She was the happiest warrior on the battlefield last week, the one player who never lost her smile, remaining sunny even when the East Lothian weather turned gray. Throughout the week at the Aberdeen Standard Investments Ladies Scottish Open, other players looked like someone had just kicked their dog. Even Stacy Lewis, who captured her first win in 14 months in a four-way playoff, barely cracked a smile until the final putt dropped. It was work – links golf always is – and the players at Renaissance Club all looked like they had their noses to the grindstone.
Except for Cheyenne Knight, the 23-year-old Texan who was one of those four in the playoff. She looked like the happiest person east of Glasgow all weekend. Not even the occasional errant tee shot into the high fescue or odd lie in one of the club’s riveted pot bunkers could wipe the broad, bright smile from Knight’s face.
That was intentional, an adjustment she made after a mediocre restart to her 2020 season.
“My attitude in Ohio (at the Drive On Championship and Marathon Classic) was not good at all,” the former Alabama All-American told LPGA.com on Sunday night after driving from North Berwick to Glasgow. “I felt really stressed out and was way too hard on myself. Then, late last week, I just told myself that I wanted to play my sport for a long time. If I kept getting down on myself and being stressed it wouldn’t be fun.”
Finding joy in her work and being satisfied with her efforts are more important to Knight than how many wins she racks up. The destination isn’t nearly as sweet if the journey is miserable.
“My No.1 goal is to do my best,” she said. “That’s all you can do. If the worst thing that happens is you hit a bad golf shot, everything will be okay.”
Meet Knight a time or two and you’d believe that she never has a bad day. Her infectious never-met-a-stranger personality creates new fans for her and for the women’s game every time she visits a new city.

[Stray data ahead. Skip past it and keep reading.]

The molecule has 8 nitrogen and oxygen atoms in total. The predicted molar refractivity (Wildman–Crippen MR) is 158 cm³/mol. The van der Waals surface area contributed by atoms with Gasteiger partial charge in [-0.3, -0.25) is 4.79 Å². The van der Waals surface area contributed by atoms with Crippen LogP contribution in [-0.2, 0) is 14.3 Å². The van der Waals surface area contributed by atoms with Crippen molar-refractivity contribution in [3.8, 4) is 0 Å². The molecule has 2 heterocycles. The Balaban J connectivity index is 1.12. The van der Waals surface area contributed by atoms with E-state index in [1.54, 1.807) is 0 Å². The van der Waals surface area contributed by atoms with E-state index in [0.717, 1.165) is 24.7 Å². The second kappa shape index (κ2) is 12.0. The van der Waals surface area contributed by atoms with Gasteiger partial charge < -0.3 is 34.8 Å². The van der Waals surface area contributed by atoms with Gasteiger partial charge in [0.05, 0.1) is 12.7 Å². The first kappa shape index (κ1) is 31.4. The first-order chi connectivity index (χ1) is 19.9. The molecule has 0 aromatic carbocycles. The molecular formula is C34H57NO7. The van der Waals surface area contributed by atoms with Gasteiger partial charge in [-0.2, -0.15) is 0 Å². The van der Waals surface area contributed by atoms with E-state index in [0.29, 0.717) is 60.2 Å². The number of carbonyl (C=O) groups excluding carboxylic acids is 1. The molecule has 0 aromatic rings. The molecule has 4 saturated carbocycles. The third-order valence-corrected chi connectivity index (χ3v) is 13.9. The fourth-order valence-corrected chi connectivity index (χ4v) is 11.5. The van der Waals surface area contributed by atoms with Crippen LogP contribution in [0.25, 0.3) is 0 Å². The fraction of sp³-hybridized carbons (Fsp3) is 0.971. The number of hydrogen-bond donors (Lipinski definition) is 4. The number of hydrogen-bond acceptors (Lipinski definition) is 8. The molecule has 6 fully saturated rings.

Last week was no exception. Knight’s trip to Renaissance Club last year for the Ladies Scottish was her first links experience since her father brought her to Scotland when Cheyenne was 13 years old.
“The first course we played (back then) was Turnberry,” Knight said of that initial trip. “And the first time experiencing (links golf) was really kind of shocking. Rather than having a perfect lie every time, flat, not windy, things you experience in America, it was totally different. When I first came over at age 13, I did not like links golf. I thought it was unfair.
“But by the end of that trip, I remember we played Western Gailes and it was super windy and tough and I played well, I enjoyed it. Then we played Kings Barns and I played well there and really liked it.
“I didn’t come back (to the UK until last year). But my senior year of high school I played Bandon Dunes in the USGA Fourball Championship. I played great there, so that’s when I realized that this was a type of golf that I could embrace.”
Accepting what you cannot control and embracing the challenges thrown your way have been a big part of Knight’s life. It has been well-chronicled that she lost her older brother, Brandon Burgett, when Brandon’s truck was struck head-on by a drunk driver. Cheyenne was only 12 years old at the time. The love of friends and family and her deep Christian faith helped her through the pain and grief. A dozen years later, those values still keep her moored.
Monday morning after coming up short in the Ladies Scottish playoff when Lewis made a 15-foot birdie on the first extra hole, Knight tweeted, “I have looked up to Stacy Lewis for as long as I can remember. Playing head to head yesterday was nothing short of amazing. Congrats on the win Stacy! First win since becoming a mom – so inspirational.”
No self-pity, no self-absorption, no begrudging praise. That attitude is what attracts people to Cheyenne Knight. And it is why, as she tees off this week in the AIG Women’s Open, the first major of the 2020 LPGA season, she is worth a follow.
“I love links golf and the challenge of it,” Knight said. “You’re going to get some weird bounces and bad lies but that’s the fun of it. That’s what makes it so special. Last week (at Renaissance) I had a mentality where I told myself I had everything to gain and nothing to lose.
“Links golf can be intimidating. You’re standing over a shot and the wind is blowing and you have these pot bunkers that you have to take on and you don’t know what kinds of bounces you’re going to get and the targets are really small. But I just played fearlessly. I could only do my best on each shot and if I was 100% committed to each shot but the ball ended up in a bad spot, I just accepted it.
“You have to play smart on links courses. When I hit a bad shot out of position and wound up in the fescue, I knew I was making bogey. You have to accept it and not try to do anything dumb.
“But I want it to be difficult. I want the wind to blow. I feel confident going into the Women’s Open. I know Royal Troon is a different animal. But mentally, I look forward to the test.”